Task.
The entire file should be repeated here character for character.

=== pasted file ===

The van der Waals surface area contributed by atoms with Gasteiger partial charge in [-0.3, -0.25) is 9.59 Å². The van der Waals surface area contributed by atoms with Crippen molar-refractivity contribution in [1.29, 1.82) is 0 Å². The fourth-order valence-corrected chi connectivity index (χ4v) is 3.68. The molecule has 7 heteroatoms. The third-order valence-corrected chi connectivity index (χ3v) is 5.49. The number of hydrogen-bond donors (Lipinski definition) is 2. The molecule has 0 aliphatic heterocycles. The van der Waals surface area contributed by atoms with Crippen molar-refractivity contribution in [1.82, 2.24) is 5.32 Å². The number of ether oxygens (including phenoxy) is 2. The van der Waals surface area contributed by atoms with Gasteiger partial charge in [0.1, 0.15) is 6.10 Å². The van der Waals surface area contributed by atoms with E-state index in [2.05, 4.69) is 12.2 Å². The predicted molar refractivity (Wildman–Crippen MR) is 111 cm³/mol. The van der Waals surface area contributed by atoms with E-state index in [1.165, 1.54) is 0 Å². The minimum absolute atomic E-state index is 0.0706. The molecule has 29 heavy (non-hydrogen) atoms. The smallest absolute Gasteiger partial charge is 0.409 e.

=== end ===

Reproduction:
The van der Waals surface area contributed by atoms with Gasteiger partial charge in [-0.3, -0.25) is 9.59 Å². The van der Waals surface area contributed by atoms with Crippen molar-refractivity contribution in [1.29, 1.82) is 0 Å². The fourth-order valence-corrected chi connectivity index (χ4v) is 3.68. The molecule has 7 heteroatoms. The third-order valence-corrected chi connectivity index (χ3v) is 5.49. The number of hydrogen-bond donors (Lipinski definition) is 2. The molecule has 0 aliphatic heterocycles. The van der Waals surface area contributed by atoms with Crippen molar-refractivity contribution in [1.82, 2.24) is 5.32 Å². The number of ether oxygens (including phenoxy) is 2. The van der Waals surface area contributed by atoms with Gasteiger partial charge in [0.1, 0.15) is 6.10 Å². The van der Waals surface area contributed by atoms with E-state index in [2.05, 4.69) is 12.2 Å². The predicted molar refractivity (Wildman–Crippen MR) is 111 cm³/mol. The van der Waals surface area contributed by atoms with E-state index in [1.165, 1.54) is 0 Å². The minimum absolute atomic E-state index is 0.0706. The molecule has 29 heavy (non-hydrogen) atoms. The smallest absolute Gasteiger partial charge is 0.409 e.